As the market reacts to the downgrade status, CNN.com wants to know how people feel about it. Grab a video camera and sound off on iReport here.
Some iReport contributors are already speaking out about the downgrade, whom it affects and how much the American public understands and cares about the issue.
Egberto Willies, a frequent iReport political commentator, says he believes that the S&P downgrade of the U.S. is “a fraud on the American middle class.”
“The reality is, Standard & Poor's and all these organizations are the same companies who rated credit default swaps that brought down the economy and forced us to get into further debt to bail out the financial sector,” he argues in his video. “They're the ones who allowed that to occur.”
The worst drought in 60 years has hit the Horn of Africa region, an area in east Africa that includes Somalia, Ethiopia and Kenya.
A recent satellite-derived animation from the European Space Agency illustrates the crisis as it worsened over the summer. The images above show soil moisture in the region from April to mid-July of this year. Green and blue depict higher levels of soil moisture while the increasing spread of orange and yellow illustrates areas with little to no moisture.
The drought has led to starvation and the loss of crops and livestock. Food prices have nearly tripled in some areas since last year, worsening the crisis.
The United Nations officially declared famine in parts of Somalia last week, and thousands of people have fled their homes and crossed borders in search of water, food or aid.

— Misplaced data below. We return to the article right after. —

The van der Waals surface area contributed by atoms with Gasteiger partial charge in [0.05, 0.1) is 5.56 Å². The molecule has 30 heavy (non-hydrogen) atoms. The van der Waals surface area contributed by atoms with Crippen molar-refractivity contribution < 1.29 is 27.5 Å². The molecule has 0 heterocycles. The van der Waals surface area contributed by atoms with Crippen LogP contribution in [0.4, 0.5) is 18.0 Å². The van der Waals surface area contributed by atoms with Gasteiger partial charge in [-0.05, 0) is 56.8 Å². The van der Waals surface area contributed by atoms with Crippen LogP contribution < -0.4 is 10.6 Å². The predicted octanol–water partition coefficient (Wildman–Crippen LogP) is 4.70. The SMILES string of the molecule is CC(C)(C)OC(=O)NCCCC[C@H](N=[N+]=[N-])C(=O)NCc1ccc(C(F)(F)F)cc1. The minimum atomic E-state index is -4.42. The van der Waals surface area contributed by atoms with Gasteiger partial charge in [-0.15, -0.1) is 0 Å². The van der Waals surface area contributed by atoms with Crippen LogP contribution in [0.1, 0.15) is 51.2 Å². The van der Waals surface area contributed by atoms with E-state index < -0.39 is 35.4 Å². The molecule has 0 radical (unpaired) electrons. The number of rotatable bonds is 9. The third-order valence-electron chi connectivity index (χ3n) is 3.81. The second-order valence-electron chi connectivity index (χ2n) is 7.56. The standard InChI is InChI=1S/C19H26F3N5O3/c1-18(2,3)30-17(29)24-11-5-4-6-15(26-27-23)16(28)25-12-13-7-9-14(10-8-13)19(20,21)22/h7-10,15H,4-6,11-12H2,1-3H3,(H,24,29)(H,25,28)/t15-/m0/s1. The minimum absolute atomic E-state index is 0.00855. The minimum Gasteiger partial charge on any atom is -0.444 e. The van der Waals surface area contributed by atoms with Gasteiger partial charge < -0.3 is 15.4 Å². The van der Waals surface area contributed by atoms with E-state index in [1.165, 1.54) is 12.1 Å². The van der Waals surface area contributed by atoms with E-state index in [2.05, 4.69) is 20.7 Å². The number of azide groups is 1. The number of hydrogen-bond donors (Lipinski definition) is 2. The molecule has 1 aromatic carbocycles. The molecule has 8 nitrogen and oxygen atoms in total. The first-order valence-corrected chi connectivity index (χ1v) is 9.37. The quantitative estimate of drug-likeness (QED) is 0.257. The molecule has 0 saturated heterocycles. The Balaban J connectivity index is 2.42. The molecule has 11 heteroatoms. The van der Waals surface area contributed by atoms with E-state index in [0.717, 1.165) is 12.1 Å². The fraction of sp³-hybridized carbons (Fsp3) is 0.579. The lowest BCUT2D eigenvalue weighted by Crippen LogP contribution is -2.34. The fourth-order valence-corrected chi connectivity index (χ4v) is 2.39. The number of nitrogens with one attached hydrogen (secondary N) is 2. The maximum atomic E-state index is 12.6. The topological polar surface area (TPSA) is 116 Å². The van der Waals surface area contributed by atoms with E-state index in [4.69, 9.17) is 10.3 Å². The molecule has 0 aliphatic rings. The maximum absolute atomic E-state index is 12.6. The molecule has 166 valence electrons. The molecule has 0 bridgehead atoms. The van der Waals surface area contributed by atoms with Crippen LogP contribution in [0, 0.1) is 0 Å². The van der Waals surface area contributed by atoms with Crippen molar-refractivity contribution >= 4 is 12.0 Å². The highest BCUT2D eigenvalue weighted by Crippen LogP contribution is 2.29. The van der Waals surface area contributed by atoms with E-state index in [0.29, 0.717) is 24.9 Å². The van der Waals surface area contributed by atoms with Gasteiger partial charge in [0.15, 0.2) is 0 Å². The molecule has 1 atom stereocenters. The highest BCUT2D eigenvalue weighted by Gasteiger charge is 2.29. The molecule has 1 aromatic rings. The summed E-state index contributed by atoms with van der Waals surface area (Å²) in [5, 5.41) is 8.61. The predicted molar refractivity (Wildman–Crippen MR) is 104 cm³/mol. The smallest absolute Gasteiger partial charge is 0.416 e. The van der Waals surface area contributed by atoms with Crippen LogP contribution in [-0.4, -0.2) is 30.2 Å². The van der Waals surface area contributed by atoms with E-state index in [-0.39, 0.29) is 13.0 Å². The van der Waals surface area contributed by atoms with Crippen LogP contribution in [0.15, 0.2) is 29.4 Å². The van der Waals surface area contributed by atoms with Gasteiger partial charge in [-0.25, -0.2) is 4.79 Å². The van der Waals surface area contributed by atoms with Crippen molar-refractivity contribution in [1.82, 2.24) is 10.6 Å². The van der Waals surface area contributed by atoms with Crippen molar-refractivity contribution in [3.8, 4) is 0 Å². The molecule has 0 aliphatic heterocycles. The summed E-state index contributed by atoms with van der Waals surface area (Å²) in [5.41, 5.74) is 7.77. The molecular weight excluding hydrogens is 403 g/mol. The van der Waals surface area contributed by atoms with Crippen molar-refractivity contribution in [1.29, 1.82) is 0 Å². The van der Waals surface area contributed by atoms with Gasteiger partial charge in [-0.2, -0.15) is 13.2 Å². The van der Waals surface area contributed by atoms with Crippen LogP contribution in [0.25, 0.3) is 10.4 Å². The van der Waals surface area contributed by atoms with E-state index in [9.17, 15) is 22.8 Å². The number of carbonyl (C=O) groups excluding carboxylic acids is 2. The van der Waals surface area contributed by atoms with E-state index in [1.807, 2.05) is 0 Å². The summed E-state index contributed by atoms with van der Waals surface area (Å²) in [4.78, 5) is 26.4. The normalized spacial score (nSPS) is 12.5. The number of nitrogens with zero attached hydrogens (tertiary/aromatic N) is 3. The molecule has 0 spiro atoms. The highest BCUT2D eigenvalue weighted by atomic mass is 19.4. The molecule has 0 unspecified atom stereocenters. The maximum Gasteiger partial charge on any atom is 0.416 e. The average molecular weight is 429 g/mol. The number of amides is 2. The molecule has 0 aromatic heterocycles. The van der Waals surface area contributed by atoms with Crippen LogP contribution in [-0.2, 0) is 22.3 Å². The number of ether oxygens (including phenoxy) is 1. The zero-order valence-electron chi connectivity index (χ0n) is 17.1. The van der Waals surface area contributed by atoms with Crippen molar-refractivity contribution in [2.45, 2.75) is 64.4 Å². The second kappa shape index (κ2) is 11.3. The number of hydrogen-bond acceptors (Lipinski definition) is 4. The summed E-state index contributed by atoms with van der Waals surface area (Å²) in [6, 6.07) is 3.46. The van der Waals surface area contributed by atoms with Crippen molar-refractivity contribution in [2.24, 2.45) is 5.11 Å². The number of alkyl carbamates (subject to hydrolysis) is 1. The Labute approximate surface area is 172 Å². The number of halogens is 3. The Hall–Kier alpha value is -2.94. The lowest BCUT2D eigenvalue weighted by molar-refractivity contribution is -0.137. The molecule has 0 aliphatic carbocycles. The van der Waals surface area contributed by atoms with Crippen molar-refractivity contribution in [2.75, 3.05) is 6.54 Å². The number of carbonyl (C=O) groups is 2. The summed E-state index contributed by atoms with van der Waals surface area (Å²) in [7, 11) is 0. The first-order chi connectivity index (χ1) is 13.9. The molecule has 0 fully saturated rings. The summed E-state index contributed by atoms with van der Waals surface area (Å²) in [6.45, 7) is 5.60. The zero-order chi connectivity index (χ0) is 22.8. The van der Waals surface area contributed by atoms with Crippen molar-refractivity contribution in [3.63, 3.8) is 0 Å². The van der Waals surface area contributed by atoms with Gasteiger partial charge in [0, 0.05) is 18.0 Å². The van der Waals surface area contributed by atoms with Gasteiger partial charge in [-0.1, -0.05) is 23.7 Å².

Drug traffickers in Mexico have been abducting bus passengers and forcing them to fight each other like gladiators with the winners being ordered to become assassins, a drug trafficker tells the Houston Chronicle.
The fights, initiated by members of the Zetas cartel, are called "Who's going to be the next hitman?" said the trafficker, who agreed to talk to the Chronicle on condition of anonymity.
The gladiators use machetes, hammers and sticks. "They cut guys to pieces," the paper quotes the trafficker as saying.
The winners are sent by the Zetas on suicide missions to shoot up the territory of rivals, the trafficker told the Chronicle. The losers end up in mass graves.
The trafficker said he was not a witness to the fights but gang emembers told him about them.